Let’s take a closer look within the monastery, starting at the entrance (Δ1 on the Mylonas map above). You will arrive in the first courtyard (A).
After passing the entrance you will find the archondariki or guesthouse on your right hand. In former days the guesthouse was situated in building Z2, K and K1, but it has been replaced to this part of the monastery, building H. The stairs and plants were added later and not drawn on the Mylonas-plan from 2000. The building was previous used by monks, who had their cells here.
These pictures are from the waiting room, where coffee, tsipourou (?) and loukoumi is served. Tow fine icons of Ag. Georgios and Dimitrios hang on the wall. In left a corner you will a small chapel behind closed doors.
These images above the door shows us rarely seen scenes from Ag. Gerasimos (or St. Hieromymus), who lived from 347 to 30th September 420, one of the four great church Fathers.
This is the story depicted on the walls: Gerasimos helped a lion to remove thorns from its paw and after this, to his surprize, the lion became his devoted pet. The lion was given the special task of guarding the communities donkey, which grazed along the Jordan. One day, it happened that, while the lion was napping, the donkey strayed and was stolen by a passing trader. After searching, without success, the lion returned to the monastery, it head hanging low. The brothers concluded that the lion had been overcome and had eaten the donkey and as punishment, gave the lion the job of the donkey; to carry water each from the river to the monastery in a saddle pack with four earthen jars. Months later, it happened that the trader was passing through the Jordan with the stolen donkey and three camels. The lion recognised the donkey and roared so loudly that the trader ran away. Taking its rope in his jaws, the lion led the donkey back to the monastery with the camels following behind. The monks realised that they had misjudged the lion; this is how the lion earned his name “Jordanes” from the Elder Gerasimos.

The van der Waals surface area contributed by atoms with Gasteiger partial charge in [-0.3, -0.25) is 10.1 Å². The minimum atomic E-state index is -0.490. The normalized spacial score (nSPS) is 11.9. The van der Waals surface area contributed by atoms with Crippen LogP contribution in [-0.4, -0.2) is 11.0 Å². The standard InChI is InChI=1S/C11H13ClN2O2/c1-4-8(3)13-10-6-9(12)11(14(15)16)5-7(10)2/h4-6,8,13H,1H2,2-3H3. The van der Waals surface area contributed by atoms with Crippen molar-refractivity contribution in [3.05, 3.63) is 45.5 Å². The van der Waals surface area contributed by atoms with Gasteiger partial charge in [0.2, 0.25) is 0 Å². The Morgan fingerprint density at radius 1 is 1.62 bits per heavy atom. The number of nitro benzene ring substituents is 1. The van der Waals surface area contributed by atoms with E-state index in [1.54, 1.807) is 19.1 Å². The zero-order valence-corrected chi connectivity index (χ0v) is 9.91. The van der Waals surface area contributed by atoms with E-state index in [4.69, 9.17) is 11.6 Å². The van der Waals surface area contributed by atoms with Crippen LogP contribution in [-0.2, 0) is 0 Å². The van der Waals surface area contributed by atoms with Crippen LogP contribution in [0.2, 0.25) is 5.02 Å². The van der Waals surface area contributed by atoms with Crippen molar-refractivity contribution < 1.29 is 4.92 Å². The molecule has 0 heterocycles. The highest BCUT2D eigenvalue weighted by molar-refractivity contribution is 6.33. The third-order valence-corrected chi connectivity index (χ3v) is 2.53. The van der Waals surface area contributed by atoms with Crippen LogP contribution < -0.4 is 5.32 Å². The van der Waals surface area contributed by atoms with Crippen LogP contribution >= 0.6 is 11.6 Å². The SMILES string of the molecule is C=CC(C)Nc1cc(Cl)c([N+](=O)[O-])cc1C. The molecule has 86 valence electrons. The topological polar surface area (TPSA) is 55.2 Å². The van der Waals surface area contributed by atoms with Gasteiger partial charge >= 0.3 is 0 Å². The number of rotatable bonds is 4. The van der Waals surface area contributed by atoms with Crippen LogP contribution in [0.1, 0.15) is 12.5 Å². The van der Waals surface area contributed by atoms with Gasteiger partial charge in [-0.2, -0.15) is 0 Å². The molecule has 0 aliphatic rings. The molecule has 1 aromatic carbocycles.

The next room or exo-narthex, that gives access to both the old church and the trapeza. The scenes resemble the ones in Dionysiou: all are from the book of John and show us the cyclus of the Apocalypse. For an extensive description of the scenes read these posts, starting at nr. 1100.
Wim Voogd, 27-06 (next time more photos from courtyard B)